What Will Happen to the Remaining Widows?

We now find ourselves with a surplus of Widows, which doesn't make up for losing our first and favorite in Avengers: Endgame, but does promise plenty of fun to come. As Yelena, Antonia, and the many Widows escape, a huge question hangs in the air: what will become of Dreykov's network of assassins?

Before destroying the Red Room, Natasha is able to download the content of Dreykov's console, which includes the locations of the many Widows, which she then hands to Yelena. It seems only fitting that Yelena will finish the job and set her many sisters free. In passing on the job, Natasha hands over the mantle as the MCU's Black Widow, putting the ball fully in Yelena's court. Finishing the job may be her next move, but what will Yelena do after that? Here's a hint: the end-credits scene presents an exciting possibility.

Where Does Black Widow Fit Into the Timeline?

Other than an opening scene about Natasha's childhood and an end-credits scene following her Avengers: Infinity War death, Black Widow takes place right after Captain America: Civil War. You can likely put that together based on the reappearance of General Ross (William Hurt), the U.S. Secretary of State who presents the Avengers with the Sokovia Accords. After that big airport battle, Natasha defects from Team Iron Man to Team Cap, helping Steve and Bucky escape by slowing down T'Challa. In violation of the Sokovia Accords, she begins Black Widow on the run.

There's also another fun hint at when Black Widow takes place: Natasha and Yelena have a number of adorable running jokes between them, and one of them lets us know that Avengers: Infinity War happens soon after this adventure.

After escaping the Widows in Budapest and resolving to take down the Red Room together, the sisters drive to meet Rick Mason (O-T Fagbenle) and Yelena tells Natasha about the first thing she ever bought for herself: her many-pocketed vest. Natasha teases, but Yelena tells her the vest is more than an "army surplus" accessory. It's a symbol of having control over her life. Natasha, more than anyone, understands how important that can be and relents, admitting she does like the vest.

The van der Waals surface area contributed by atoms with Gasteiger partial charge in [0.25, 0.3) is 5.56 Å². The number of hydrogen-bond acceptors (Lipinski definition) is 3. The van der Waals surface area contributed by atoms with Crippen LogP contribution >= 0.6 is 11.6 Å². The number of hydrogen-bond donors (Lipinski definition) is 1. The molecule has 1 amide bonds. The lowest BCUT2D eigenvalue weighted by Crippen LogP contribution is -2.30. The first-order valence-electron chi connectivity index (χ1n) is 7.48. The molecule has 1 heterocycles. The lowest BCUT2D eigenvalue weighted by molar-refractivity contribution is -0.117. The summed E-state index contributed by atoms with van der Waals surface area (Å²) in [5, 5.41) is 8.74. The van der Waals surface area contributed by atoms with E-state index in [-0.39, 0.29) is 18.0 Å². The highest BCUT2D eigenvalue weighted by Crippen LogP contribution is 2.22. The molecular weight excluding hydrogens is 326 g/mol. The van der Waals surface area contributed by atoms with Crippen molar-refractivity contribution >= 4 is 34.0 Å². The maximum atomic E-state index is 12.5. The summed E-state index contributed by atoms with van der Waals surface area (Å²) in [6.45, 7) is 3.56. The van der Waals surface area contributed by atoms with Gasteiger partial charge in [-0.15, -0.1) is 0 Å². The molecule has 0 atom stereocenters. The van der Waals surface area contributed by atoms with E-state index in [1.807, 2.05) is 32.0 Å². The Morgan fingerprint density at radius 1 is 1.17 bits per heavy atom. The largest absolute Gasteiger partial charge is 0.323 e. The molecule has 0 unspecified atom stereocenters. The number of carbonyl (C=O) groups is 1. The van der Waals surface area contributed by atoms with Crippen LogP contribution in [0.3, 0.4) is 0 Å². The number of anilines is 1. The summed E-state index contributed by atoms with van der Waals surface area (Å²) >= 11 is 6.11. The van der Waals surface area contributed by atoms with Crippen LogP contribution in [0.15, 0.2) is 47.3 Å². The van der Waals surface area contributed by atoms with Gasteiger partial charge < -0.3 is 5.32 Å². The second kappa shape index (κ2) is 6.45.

Yelena must take note of this because after the Red Room is defeated and the two prepare to go their separate ways, she hands the vest over to Natasha. Eagle-eyed viewers will recognize this as Natasha's future outfit, which matches her platinum blonde haircut and new quinjet, and all appear in Avengers: Infinity War.

Will We Ever See Natasha Again?

Natasha's death in Avengers: Endgame was padded by the knowledge that her solo film would follow her tragic end. We always had a sense that it would take place long before her demise, and never anticipated her coming back to life...but knowing we'd see her again made the death a little easier. So if you choked up seeing her gravestone in the end credits scene, you had good reason: this may end up being our last adventure with Natasha Romanov.

In an interview with Fatherly, Scarlett Johansson indicated that she certainly thinks of this as Natasha's final appearance. Johansson said:

"I have no plans to return as Natasha. I feel really satisfied with this film. It feels like a great way to go out for this chapter of my Marvel identity."

That being said, the Marvel Universe continues to expand in weirder and messier ways, including the upcoming What If...? series that literally resurrects dead characters in alternate universes. And then there's all the time-bending madness to come from Doctor Strange and the Multiverse of Madness, and the final episode of the Disney+ series Loki. All that to say, even if Natasha doesn't find her way back to the world of the living, there may be other opportunities for Johansson to return. She says so herself, adding:

"I would love to be able to continue to collaborate with Marvel in other ways because I think there's just an incredible wealth of stories there. Re-imagining this genre is something that I find very interesting. I think there's a lot of opportunities to tell these stories in different ways than audiences have come to expect."

Black Widow is in theaters now and streaming on Disney+ with Premier access.